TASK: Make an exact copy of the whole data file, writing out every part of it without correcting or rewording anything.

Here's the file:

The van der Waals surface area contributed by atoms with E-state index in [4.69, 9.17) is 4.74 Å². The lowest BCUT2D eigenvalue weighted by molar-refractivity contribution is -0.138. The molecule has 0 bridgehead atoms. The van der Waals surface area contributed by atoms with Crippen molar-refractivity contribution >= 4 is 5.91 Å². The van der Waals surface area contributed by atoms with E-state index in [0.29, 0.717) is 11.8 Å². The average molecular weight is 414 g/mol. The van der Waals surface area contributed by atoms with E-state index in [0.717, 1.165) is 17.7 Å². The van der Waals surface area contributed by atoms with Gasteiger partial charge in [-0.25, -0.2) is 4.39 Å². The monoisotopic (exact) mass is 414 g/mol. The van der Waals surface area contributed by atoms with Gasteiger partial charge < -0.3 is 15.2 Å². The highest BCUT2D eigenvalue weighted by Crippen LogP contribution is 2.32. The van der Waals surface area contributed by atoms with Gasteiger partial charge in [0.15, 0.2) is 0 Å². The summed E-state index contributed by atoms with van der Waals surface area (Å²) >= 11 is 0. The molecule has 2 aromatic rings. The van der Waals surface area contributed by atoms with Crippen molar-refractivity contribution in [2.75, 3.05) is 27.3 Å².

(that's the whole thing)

The van der Waals surface area contributed by atoms with E-state index in [4.69, 9.17) is 4.74 Å². The lowest BCUT2D eigenvalue weighted by molar-refractivity contribution is -0.138. The molecule has 0 bridgehead atoms. The van der Waals surface area contributed by atoms with Crippen molar-refractivity contribution >= 4 is 5.91 Å². The van der Waals surface area contributed by atoms with E-state index in [0.29, 0.717) is 11.8 Å². The average molecular weight is 414 g/mol. The van der Waals surface area contributed by atoms with E-state index in [0.717, 1.165) is 17.7 Å². The van der Waals surface area contributed by atoms with Gasteiger partial charge in [-0.25, -0.2) is 4.39 Å². The monoisotopic (exact) mass is 414 g/mol. The van der Waals surface area contributed by atoms with Gasteiger partial charge < -0.3 is 15.2 Å². The highest BCUT2D eigenvalue weighted by Crippen LogP contribution is 2.32. The van der Waals surface area contributed by atoms with Gasteiger partial charge in [0.15, 0.2) is 0 Å². The summed E-state index contributed by atoms with van der Waals surface area (Å²) >= 11 is 0. The molecule has 2 aromatic rings. The van der Waals surface area contributed by atoms with Crippen molar-refractivity contribution in [2.75, 3.05) is 27.3 Å².